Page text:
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Las Cruces Police Chief Miguel Dominguez remembers seeing a prowler in his back yard when he was 6 years old and living in Silver City. He never forgot “the safe feeling” he got when a police officer showed up at his house and told him everything was going to be alright.
Dominguez, 52, graduated from the 34th Las Cruces Police Academy in October 2002, served as a patrol officer, field training officer, patrol sergeant, lieutenant in patrol and special services and LCPD’s west are commander before becoming deputy chief of field operations in 2016 and deputy chief of investigations and administrative support services before being named interim chief when Chief Patrick Gallagher retired last August.
City Manager Ifo Pili named Dominguez permanent chief in December.
“I’m humbled and honored to have been selected to be 20th chief of LCPD,” Dominguez said. “It’s a huge honor for me. I don’t take the responsibility lightly.”
“I told our officers we are going to focus on community engagement,” Dominguez said.
Along with “accountability to the citizens” and transparency, it will be one of three areas he will “key in” on as chief.
The new chief said another important change for law enforcement will be how it deals with behavioral health issues in the community.
The city is putting together a mobile crisis intervention team to deal with emergency calls that involve individuals with mental health issues. A plain-clothes police officer, along with a paramedic and a licensed social worker, will be part of the team. It’s an outgrowth of the Las Cruces Fire Department’s mobile integrated health program and LCPD’s crisis intervention training program.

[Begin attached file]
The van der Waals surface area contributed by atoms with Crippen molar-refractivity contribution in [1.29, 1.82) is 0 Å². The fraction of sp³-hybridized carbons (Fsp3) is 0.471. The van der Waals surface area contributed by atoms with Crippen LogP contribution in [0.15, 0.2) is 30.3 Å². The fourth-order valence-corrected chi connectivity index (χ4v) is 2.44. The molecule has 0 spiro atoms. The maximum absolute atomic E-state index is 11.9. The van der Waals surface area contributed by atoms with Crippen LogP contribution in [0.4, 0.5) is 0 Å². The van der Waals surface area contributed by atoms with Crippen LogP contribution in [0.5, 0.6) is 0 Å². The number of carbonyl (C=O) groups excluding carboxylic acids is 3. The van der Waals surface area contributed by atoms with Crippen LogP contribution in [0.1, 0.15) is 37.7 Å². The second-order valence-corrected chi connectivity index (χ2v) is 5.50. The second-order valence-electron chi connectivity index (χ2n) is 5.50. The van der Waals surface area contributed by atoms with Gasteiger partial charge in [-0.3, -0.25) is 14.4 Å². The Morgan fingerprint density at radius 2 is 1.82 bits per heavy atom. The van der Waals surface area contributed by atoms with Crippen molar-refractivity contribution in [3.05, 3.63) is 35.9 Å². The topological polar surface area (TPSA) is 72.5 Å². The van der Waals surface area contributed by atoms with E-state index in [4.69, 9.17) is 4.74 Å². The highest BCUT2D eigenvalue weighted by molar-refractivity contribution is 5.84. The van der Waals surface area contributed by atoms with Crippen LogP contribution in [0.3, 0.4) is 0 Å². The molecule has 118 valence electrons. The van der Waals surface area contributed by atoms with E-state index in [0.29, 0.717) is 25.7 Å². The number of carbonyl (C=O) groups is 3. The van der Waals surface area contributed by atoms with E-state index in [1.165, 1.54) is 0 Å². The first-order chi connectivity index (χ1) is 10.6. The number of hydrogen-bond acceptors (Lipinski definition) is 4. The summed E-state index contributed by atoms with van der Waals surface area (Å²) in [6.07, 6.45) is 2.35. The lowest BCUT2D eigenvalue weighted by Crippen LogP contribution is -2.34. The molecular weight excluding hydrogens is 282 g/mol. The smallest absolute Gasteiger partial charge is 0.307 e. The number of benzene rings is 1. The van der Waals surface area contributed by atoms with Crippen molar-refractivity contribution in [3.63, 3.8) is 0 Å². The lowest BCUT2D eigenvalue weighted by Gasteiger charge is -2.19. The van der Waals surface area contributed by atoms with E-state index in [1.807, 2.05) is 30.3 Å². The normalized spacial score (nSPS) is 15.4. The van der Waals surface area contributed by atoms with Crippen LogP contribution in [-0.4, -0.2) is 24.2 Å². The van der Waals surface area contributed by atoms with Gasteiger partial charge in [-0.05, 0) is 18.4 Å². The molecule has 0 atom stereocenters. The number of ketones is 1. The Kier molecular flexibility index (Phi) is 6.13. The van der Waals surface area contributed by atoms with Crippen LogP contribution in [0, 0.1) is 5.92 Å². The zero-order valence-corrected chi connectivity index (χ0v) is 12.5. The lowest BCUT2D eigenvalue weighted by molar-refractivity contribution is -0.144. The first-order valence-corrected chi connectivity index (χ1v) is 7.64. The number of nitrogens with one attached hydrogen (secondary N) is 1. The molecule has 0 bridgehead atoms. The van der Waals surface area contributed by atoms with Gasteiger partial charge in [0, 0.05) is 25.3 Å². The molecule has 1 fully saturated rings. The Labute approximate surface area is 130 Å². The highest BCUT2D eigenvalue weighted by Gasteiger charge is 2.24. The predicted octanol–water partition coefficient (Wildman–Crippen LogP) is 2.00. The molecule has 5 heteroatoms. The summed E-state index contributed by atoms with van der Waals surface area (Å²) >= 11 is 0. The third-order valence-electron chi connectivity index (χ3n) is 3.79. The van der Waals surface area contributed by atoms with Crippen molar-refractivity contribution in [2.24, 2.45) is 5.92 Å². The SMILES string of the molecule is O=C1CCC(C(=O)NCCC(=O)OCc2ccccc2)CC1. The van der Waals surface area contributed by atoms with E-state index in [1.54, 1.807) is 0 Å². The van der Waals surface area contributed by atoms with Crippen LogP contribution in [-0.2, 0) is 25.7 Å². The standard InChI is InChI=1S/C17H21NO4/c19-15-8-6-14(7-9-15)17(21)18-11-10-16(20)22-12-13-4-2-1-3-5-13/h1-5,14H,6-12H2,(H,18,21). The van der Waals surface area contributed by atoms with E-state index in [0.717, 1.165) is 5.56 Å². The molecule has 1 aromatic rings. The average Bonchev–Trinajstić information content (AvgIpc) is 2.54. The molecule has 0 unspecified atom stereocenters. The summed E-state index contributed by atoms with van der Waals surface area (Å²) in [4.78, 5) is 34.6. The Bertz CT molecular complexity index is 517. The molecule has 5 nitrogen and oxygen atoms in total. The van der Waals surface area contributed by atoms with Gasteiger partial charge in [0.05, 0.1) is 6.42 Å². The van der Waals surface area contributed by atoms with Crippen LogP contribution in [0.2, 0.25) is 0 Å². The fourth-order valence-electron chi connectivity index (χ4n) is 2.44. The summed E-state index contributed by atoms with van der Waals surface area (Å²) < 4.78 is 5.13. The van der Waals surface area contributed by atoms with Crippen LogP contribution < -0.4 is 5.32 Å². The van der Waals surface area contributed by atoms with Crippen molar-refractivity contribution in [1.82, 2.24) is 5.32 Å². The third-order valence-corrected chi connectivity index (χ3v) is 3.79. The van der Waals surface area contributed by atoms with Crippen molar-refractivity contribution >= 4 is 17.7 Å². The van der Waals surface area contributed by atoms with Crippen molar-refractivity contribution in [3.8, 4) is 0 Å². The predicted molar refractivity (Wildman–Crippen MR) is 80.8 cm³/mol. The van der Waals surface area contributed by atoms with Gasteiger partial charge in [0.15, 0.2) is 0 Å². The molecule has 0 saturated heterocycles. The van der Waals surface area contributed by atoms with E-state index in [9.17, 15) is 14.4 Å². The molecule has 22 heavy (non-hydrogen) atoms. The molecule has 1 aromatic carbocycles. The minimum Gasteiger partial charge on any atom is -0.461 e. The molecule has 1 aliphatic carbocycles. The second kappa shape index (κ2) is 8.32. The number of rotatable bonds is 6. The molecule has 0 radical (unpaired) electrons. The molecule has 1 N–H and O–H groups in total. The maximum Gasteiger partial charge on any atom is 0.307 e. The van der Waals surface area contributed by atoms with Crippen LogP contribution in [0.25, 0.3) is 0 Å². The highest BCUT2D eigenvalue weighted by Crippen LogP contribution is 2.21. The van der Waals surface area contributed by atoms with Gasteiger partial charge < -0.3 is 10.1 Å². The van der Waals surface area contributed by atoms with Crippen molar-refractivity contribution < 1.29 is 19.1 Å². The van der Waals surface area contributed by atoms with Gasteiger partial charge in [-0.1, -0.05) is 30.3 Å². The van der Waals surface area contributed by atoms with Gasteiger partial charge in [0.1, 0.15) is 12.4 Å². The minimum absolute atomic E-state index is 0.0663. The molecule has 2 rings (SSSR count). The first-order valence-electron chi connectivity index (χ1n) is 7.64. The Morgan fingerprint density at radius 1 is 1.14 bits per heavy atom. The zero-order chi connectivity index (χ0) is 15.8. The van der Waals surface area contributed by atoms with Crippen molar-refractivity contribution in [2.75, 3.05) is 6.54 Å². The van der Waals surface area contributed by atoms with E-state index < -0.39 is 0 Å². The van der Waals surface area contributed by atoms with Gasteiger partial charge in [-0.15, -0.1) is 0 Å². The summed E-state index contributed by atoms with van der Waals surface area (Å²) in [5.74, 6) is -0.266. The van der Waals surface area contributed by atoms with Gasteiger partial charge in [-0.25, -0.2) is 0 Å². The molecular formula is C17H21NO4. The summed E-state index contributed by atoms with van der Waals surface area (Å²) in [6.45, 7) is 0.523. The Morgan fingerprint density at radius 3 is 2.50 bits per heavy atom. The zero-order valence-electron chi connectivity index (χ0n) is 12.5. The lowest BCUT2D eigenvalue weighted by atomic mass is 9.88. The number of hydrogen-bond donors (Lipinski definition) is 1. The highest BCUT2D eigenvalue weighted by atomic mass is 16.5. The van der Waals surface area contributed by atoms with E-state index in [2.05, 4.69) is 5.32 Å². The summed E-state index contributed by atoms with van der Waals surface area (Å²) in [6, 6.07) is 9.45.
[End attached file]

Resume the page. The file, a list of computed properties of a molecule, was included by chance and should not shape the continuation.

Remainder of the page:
The combined unit “is a huge plus for us,” Dominguez said. The new unit will allow responders to “proactively reach out to super users of the 911 system specifically because of behavioral health issues.” That will not only allow LCPD to be part of a unified response to people who are not criminals but are dealing with serious and chronic mental and behavioral health issues, it will also free up police officers and community resources to focus on other issues, he said.
Dominguez said a few of his officers have come down with COVID-19, but the department has largely been successful in limiting exposure to the virus through reduced public contact, use of PPEs and a cleaning and disinfecting protocol.
Officers have been “really successful” in staying proactive, handing out masks to anyone who doesn’t have one and educating people about public health orders related to the pandemic, he said.
COVID-19 and a lack of community trust have impacted LCPD recruitment, the chief said. The department usually gets 700-800 applications for each police academy class, but those numbers are 350-400 currently. LCPD has an authorized strength of 202 officers, and was at 181 in early December, Dominguez said. A police academy in January will graduate 15-20 cadets, he said.
During his more than 18 years with LCPD, Dominguez said he has had “very few negative interactions with the public,” which has always been welcoming to LCPD officers.
“We need to get that back, and that’s my goal, to build that community relationship again,” he said. “I am confident in our ability and our service.”
From a Las Cruces Police Department news release
Kiri Daines, appointed in September as the Las Cruces Police Department’s acting deputy chief in charge of investigations and support services, was named to the permanent position in December.
Daines’ announcement came two weeks after Miguel Dominguez was appointed chief of police. Dominguez had overseen investigations and support services as an LCPD deputy chief since 2016.
Investigations and support services includes LCPD’s criminal investigations section, intelligence unit, community outreach, administration programs, Metro Narcotics and the Law Enforcement Academy.
Daines is a 2000 graduate of LCPD’s academy. She has bachelor’s and master’s degrees from New Mexico State University and graduated from the 261st session of the FBI National Academy.
LCPD has two deputy chiefs, with Daines serving alongside Paul Brock, deputy chief in charge of field operations services since 2018. Brock oversees the department’s three patrol shifts, along with the traffic unit, SWAT and police service aides.